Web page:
Information contained in this publication is intended for informational purposes only and does not constitute legal advice or opinion, nor is it a substitute for the professional judgment of an attorney.
UPDATE: On December 23, 2022, Governor Hochul signed this bill into law.
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On December 12, 2022, the New York State Legislature passed a workplace safety bill known as “Carlos’ Law.” This bill, originally introduced in 2017 and named for an individual who died on a construction worksite in 2015, would amend the Penal Law in relation to incidents involving the death or injury of a worker. It is anticipated that Governor Hochul will sign the bill, which will significantly raise penalties for employers in the event of a workplace fatality or injury. Carlos’ Law will take effect 30 days after signature. Carlos’ Law aims to “protect workers from corporations and their agents that fail to comply with safety protocols.” In the view of the bill’s original sponsors, the new measure is necessary to address the fact that prosecutions under the Occupational Safety and Health Act (“OSH Act”) are rare and the fines and other punitive measures under the OSH Act supposedly have not done enough to encourage employers to take steps to ensure safer working environments. If signed, Carlos’ Law will:
- Impose criminal liability on a corporation when the conduct constituting the offense is committed by an agent of the corporation while acting within the scope of their employment and on behalf of the corporation, and the offense is “in relation to a crime involving the death or injury of a worker.”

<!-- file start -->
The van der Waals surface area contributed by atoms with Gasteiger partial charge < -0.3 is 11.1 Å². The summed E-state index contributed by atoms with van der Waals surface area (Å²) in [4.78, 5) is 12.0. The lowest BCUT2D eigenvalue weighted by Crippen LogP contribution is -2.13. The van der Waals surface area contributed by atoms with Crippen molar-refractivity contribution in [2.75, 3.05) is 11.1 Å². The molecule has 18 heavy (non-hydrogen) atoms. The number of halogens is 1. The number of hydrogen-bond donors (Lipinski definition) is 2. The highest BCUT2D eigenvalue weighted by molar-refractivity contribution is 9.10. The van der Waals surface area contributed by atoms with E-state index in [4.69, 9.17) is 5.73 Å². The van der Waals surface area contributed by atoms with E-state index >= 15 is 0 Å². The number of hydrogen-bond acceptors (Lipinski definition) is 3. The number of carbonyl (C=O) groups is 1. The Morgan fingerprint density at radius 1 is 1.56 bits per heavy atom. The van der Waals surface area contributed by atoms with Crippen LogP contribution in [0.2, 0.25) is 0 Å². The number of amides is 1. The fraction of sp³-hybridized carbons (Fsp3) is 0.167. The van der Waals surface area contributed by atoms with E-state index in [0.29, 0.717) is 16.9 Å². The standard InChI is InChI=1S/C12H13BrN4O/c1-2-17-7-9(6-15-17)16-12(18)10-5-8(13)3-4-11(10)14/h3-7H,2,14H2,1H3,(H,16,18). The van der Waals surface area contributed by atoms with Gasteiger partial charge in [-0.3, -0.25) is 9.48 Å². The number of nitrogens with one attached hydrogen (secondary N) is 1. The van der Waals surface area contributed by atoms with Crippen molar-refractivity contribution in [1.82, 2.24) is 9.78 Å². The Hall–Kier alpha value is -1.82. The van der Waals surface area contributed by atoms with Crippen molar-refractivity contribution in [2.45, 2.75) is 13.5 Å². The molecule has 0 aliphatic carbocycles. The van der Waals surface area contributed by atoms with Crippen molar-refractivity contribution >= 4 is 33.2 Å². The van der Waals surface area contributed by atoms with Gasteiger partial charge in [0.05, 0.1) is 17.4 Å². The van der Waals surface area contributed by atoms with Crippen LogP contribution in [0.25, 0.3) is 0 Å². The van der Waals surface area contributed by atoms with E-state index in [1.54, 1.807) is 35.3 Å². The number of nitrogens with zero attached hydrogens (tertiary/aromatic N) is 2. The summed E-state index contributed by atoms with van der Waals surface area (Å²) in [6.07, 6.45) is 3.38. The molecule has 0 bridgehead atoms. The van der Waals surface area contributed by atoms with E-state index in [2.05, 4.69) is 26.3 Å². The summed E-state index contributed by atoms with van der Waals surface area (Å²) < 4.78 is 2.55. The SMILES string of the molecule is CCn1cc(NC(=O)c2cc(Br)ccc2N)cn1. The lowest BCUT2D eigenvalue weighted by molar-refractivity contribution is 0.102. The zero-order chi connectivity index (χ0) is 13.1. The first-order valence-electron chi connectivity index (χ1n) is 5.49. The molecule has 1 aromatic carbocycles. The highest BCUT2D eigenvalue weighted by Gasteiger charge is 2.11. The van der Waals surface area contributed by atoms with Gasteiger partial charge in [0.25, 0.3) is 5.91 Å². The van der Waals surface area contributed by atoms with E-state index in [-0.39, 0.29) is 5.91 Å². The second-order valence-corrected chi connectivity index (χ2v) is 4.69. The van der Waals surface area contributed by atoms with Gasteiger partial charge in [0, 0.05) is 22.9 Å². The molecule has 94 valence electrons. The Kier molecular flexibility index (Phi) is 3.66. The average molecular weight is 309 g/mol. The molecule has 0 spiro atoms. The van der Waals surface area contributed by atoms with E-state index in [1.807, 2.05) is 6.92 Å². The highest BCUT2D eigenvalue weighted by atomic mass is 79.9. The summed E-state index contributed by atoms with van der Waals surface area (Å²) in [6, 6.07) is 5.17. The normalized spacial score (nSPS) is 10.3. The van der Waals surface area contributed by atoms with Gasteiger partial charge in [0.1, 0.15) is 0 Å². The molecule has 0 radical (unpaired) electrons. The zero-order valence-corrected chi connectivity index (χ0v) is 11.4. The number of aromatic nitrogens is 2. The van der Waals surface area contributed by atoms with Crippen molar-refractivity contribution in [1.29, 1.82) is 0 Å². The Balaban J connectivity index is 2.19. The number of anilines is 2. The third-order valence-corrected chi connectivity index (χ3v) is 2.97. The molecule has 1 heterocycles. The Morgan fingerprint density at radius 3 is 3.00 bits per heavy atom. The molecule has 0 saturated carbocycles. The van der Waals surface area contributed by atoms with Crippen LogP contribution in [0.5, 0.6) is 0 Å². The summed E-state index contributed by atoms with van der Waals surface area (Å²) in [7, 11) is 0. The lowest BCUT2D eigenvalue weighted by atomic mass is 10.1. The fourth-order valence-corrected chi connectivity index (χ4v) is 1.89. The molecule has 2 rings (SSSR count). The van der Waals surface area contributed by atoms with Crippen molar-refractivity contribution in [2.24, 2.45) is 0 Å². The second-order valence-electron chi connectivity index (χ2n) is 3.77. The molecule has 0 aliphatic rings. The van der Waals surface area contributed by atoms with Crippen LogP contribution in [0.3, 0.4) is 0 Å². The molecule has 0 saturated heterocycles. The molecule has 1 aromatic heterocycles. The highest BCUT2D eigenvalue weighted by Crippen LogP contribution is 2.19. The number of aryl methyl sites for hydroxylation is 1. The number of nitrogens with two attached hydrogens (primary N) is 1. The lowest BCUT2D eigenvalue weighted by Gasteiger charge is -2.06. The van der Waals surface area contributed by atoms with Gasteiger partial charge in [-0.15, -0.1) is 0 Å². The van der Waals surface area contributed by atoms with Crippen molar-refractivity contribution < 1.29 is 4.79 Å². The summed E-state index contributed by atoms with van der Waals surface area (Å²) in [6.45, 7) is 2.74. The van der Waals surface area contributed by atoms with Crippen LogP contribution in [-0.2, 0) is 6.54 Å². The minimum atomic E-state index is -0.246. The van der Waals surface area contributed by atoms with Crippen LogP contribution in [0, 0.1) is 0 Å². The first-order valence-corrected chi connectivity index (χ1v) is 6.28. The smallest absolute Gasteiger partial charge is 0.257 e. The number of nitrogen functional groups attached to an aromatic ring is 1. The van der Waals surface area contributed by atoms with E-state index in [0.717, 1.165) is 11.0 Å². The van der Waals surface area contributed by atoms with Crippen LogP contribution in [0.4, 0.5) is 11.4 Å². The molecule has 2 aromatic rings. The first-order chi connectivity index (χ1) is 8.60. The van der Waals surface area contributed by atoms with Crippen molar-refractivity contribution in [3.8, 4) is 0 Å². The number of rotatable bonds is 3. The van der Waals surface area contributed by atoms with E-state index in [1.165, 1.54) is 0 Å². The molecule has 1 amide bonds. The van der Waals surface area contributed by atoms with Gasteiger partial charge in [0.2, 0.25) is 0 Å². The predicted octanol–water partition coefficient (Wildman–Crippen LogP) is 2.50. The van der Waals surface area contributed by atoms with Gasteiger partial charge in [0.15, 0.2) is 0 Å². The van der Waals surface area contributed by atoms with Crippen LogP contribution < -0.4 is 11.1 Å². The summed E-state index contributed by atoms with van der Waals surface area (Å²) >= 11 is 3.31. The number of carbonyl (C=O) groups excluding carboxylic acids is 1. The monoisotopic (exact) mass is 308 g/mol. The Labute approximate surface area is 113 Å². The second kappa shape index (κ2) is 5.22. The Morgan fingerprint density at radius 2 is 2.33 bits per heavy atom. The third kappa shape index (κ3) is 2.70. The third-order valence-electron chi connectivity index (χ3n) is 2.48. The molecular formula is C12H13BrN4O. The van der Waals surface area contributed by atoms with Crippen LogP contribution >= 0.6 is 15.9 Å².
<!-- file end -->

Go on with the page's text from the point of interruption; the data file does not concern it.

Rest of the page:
- Require a court to set restitution or reparations when a corporation is found guilty of an offense involving the death or injury of a worker.
- Impose a fine of not less than $500,000 nor more than $1 million when a corporation is convicted of a felony involving the death or injury of a worker.
- Impose a fine of not less than $300,000 nor more than $500,000 when a corporation is convicted of a misdemeanor involving the death or injury of a worker.
Carlos’ Law would substantially increase penalties associated with workplace injuries or fatalities. To compare, the minimum penalty for a misdemeanor associated with a workplace death or injury before Carlos’ Law was $5,000, and the maximum penalty was $10,000. The bill’s text highlights one of its main goals:
This bill increases punitive measures so that corporations and their agents who ignore or fail to follow safety protocols and procedures and put workers at risk are less likely to write off serious workplace injuries as a minimal cost of doing business, and more likely to give workplace safety the serious attention it requires.1
An earlier version of this legislation would have created a new crime known as “Endangering the Welfare of a Worker.”2 This version would have held supervisors or corporations criminally liable when, acting with criminal negligence, the supervisor or corporation exposed a worker to a risk of physical injury. However, this language was not included in the version now on its way to the Governor.
While Carlos’ Law was prompted by incidents in the construction industry, all employers should take note of this development, as there is no language in the bill that limits its enforcement to a single industry. Also notable is the fact that the bill applies to all injuries, not just serious physical injuries, and that fines under Carlos’ Law are separate and apart from those that could be imposed by the federal Occupational Safety and Health Administration or local agencies.
1 See S621B (Active) – Sponsor Memo.
2 S621 – Bill Text, January 6, 2021.